POP Bottle Exploding Target

by Ben N on November 7, 2015

Two weeks ago, I was at the MOTHER EARTH NEWS FAIR in Kansas. I looked through the vendors for anything unusual and found a “prepper” booth that sold a target system which used compressed air and a soda bottle. It looked like fun, so I bought one.

Of course, I also wondered how hard it would be to build my own…

Essentially, the “MEGA-BOOM” target is a threaded base that’s the same size as a 2-liter bottle cap with a Schrader valve in it. A Schrader is what you think of as a tire valve. They are also available in hardware stores for use with air compressor tanks or water pressure tank valves.

I dug through my recycling bin and pulled out a 2-liter bottle and cap. On my bench, I put the cap in the vise (still on the bottle, so it wouldn’t squish) and drilled a 3/8″ hole in it. I then put a Schrader tank valve through a washer and through the hole in the cap. Next, I removed the cap and threaded on a brass 1/8″ to 1/4″ bushing. This acted as a nut on the back of the cap. Because this valve has pipe thread on it, it needs to go into another pipe fitting – if it had straight threads, it could have a nut.)

With the valve solidly in place built in to the cap, I screwed it on to a bottle, and used the air chuck on my compressor. 120 PSI, here we come!

Next up, it was time to head in to the “Wayback” of my parent’s property, where we could make use of firearms. My Dad broke out the air rifle. It’s a German model, where you pump the gun by breaking the barrel (like a break-action shotgun.)  Breaking the barrel lets you add the pellet, and snapping it shut loads the rifle with compressed air.

We took shots at both the commercially-made and home-made versions of the exploding targets, and both worked great!

2-Liter bottles worked best – they are larger, so easy to hit, and the bigger volume really makes a big bang. Nobody called the cops on us, but it really did make a big bang! On one of our last shots, I added about a quarter cup of flour to the bottle before screwing it on and adding air.

16 oz soda bottles worked well too. Since they are smaller, they are a little harder to hit, and the boom isn’t as big, but you still know you hit it when it goes KA-BOOM!

The commercial target has a heavy metal stand, which could just be set on the ground. Our home-made version didn’t. However, I found that I could just put a valve cap on our target and then stab it right into the ground. It stayed well, not tipping over. After several uses though, the plastic bottle cap did eventually get damaged. Still, it was made in just a few minutes using parts I already had, so not bad at all! We also tried using a garden hose female connection (whose threads are very close to that of a soda bottle) but weren’t able to thread it in far enough to seal up well against the rubber washer.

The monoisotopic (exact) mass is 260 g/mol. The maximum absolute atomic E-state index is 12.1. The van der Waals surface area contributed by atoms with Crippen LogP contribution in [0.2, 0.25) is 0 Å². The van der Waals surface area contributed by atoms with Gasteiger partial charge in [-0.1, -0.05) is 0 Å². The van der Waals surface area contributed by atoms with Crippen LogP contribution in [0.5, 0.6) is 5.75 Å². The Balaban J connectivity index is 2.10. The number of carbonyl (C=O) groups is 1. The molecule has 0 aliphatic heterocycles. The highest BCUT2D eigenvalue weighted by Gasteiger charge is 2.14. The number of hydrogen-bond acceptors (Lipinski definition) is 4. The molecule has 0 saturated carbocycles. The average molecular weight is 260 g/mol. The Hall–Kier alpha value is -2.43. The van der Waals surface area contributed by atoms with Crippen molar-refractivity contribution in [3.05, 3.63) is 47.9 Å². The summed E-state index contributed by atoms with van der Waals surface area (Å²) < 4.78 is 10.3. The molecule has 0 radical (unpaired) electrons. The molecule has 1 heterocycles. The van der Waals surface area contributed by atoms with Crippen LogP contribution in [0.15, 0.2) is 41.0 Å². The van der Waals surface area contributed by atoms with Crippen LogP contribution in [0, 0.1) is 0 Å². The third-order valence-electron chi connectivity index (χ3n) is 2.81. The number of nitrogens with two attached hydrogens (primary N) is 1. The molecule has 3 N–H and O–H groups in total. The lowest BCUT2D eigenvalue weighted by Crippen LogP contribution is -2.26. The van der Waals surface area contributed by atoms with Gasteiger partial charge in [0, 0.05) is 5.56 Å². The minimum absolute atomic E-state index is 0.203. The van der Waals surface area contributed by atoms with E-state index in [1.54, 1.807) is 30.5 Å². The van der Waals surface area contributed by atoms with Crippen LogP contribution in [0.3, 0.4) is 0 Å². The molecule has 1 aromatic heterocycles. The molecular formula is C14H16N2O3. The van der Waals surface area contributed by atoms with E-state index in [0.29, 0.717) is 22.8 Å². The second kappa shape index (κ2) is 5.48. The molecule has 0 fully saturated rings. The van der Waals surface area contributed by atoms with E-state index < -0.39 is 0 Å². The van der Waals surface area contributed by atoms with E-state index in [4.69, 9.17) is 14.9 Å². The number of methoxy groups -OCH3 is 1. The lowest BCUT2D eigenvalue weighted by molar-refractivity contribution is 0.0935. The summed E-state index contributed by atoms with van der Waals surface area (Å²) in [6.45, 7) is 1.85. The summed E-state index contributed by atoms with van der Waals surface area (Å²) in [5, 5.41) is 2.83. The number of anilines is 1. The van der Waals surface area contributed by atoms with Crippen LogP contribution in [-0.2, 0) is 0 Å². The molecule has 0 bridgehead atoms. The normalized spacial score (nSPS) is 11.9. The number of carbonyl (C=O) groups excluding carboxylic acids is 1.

It was lots of fun blasting targets! There was only a little clean-up at the end, picking up the plastic. The plastic bottles are so light, that there was no concern about “shrapnel”. That said, always wear eye and ear protection around firearms and any exploding targets. Likewise, working with air at 120 PSI has enough danger to it that you want to take common sense precautions.

Till next time, have fun blowing things up!


Bowling Ball vs Solar Panels

by Ben N on May 11, 2015

A while back, I posted a video of a bowling ball smashing into a “Bullet-Proof Coffee Table” that I had built. The idea was that I wanted to test whether or not it really was bullet-proof, only WITHOUT firing guns in my residential neighborhood. I DID have a bowling ball and a ladder, so I decided that a little clever use of gravity might be the right way to go. The impact left an AMAZING looking crack in the glass, and I still get a surprising number of YouTube views of that particular video.

A while back, my friend, Josh, had been doing some work designing a new solar power product – a folding solar panel to recharge USB devices, like smart-phones, tablets, or even GoPro cameras. He asked me if I could lend a hand doing some product photography and testing.

Besides being completely waterproof (which yes, I did test in a river, a frozen lake, and submerged in an aquarium for three days…) he was also going for impact resistance.

So how do you test for impact resistance on a solar panel? Some sort of fancy laboratory test? Nope. Drop a bowling ball on it.

I was also interested in what dropping a bowling ball might do to another solar panel. I happen to own several Harbor Freight solar panels, which I have used for powering my Solar-Powered Power Wheels and charging up my electric riding lawn mower. One of the panels had a defect anyways, so I figured perhaps sacrificing it to the Gods of Gravity might be the best use for it.

I set up my eight-foot step ladder in my driveway and placed the Harbor Freight Panel flat on the pavement directly below it. I climbed the ladder and placed the bowling ball directly above the panel, and then let go. I think the results speak for themselves.

The bowling ball smashed the glass. Surprisingly, very little actual glass came off. There was a relatively small amount of tiny pieces of glass to sweep up, but all of the large pieces of glass DID stay laminated to the panel, even though it was dished to the shape of a bowling ball!